"We share a lot in common," said Malcolm, 17, of Southfield. "We're able to connect more than with students I have in my English classes. We share interests."
At Lakeland High School in White Lake Township, the district created ninth-grade teams several years ago, in which students are divided into groups of about 90 students and paired with three teachers who teach core classes such as math, language arts and science within a three-hour block.
Shannon Schwarb, a Lakeland math teacher, likes sharing the same group of students with her colleagues. If she notices a student struggling, she can talk to her teammates to see if they're noticing the same difficulties.
And with high school graduation standards getting tougher, students need to have better relationships with their teachers, she said.
"That's why the teams are important, because it gives them that extra support. It makes them feel more comfortable."
Lakeland also has divided its school into two sections, with freshmen and sophomores occupying one side of the building and the upper-class students occupying the other side, another effort at creating smaller environments for kids.
The efforts seem to be paying off. Lakeland Principal Bob Behnke said the school's ACT composite scores have increased faster than the state and national averages.
Although Lakeland's ninth-grade teams share a building with older students, Chippewa Valley Schools is taking a different approach. Two ninth-grade academies are opening in September, one adjacent to Dakota High School and the other next to Chippewa Valley High.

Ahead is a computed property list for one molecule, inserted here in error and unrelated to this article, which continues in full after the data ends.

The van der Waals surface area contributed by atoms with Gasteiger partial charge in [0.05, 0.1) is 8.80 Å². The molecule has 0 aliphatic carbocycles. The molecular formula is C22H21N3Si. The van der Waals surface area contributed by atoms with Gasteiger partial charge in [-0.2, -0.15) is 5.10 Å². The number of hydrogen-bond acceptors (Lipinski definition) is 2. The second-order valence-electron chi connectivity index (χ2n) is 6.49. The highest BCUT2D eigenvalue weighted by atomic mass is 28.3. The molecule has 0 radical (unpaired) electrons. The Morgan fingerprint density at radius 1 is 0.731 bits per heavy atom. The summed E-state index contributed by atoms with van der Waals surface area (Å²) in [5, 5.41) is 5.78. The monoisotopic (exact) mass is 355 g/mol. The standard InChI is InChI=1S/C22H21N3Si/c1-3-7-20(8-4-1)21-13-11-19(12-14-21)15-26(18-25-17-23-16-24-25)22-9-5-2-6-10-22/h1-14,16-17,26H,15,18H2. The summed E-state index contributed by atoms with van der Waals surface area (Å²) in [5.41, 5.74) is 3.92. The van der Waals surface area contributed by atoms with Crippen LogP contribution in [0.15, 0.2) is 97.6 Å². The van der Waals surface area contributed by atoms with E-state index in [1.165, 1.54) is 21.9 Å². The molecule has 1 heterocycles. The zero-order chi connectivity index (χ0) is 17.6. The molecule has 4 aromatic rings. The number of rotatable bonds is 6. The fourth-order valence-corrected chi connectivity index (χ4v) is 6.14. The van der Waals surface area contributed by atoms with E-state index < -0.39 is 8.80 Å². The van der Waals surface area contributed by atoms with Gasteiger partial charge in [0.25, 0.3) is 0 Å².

Both academies are expected to enroll 600 students, reducing the population at Dakota from 2,500 and Chippewa Valley from 2,200, said Ed Skiba, executive director of secondary education.
"We're trying to create a separate culture that tells kids that we're all in this together," Skiba said.
Making school more personal
The small-school method is working for Jules Cooch of Pinckney, an 18-year-old who attends a small school of 330 students.
"It's one-on-one; it's really personalized. Someone is actually saying to you ... that you matter," said Cooch, a senior at the Washtenaw Technical Middle College, where students can graduate with not only a high school diploma, but a technical certificate or an associate's degree, in four years.
Programs like the one Cooch attends were touted by Granholm as examples of small schools that work.
Fifteen high schools in Detroit and about 28 other schools in Macomb, Oakland and Wayne counties would be eligible for the funds Granholm wants to make available, though the priority would be on the nearly two dozen schools with serious academic troubles.
Those pushing for the small schools say they'll keep kids in school and produce graduates who are prepared for postsecondary education, whether that be a 4-year university, community college or trade program.
"If you can make school more personal and have kids have ongoing relationships with teachers in smaller settings, you really tap into their motivation, their willingness to stay in school," said State Superintendent Mike Flanagan.
Contact LORI HIGGINS at 248-351-3694 or firstname.lastname@example.org.